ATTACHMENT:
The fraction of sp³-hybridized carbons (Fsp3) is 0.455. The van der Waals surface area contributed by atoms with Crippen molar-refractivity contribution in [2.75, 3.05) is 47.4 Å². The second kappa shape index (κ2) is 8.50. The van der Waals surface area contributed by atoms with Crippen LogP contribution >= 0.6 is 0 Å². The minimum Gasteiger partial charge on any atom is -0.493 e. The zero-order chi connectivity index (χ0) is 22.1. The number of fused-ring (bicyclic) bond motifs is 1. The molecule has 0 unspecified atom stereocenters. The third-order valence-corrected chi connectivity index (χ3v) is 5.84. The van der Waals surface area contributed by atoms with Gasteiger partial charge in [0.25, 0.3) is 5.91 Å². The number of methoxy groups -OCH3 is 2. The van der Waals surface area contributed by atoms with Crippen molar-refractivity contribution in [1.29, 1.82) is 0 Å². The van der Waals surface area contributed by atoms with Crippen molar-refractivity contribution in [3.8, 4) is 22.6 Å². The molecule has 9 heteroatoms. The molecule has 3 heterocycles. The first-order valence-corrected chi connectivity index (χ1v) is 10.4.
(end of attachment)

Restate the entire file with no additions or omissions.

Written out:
The fraction of sp³-hybridized carbons (Fsp3) is 0.455. The van der Waals surface area contributed by atoms with Crippen molar-refractivity contribution in [2.75, 3.05) is 47.4 Å². The second kappa shape index (κ2) is 8.50. The van der Waals surface area contributed by atoms with Crippen LogP contribution >= 0.6 is 0 Å². The minimum Gasteiger partial charge on any atom is -0.493 e. The zero-order chi connectivity index (χ0) is 22.1. The number of fused-ring (bicyclic) bond motifs is 1. The molecule has 0 unspecified atom stereocenters. The third-order valence-corrected chi connectivity index (χ3v) is 5.84. The van der Waals surface area contributed by atoms with Gasteiger partial charge in [0.25, 0.3) is 5.91 Å². The number of methoxy groups -OCH3 is 2. The van der Waals surface area contributed by atoms with Crippen molar-refractivity contribution in [1.29, 1.82) is 0 Å². The van der Waals surface area contributed by atoms with Crippen molar-refractivity contribution in [3.8, 4) is 22.6 Å². The molecule has 9 heteroatoms. The molecule has 3 heterocycles. The first-order valence-corrected chi connectivity index (χ1v) is 10.4.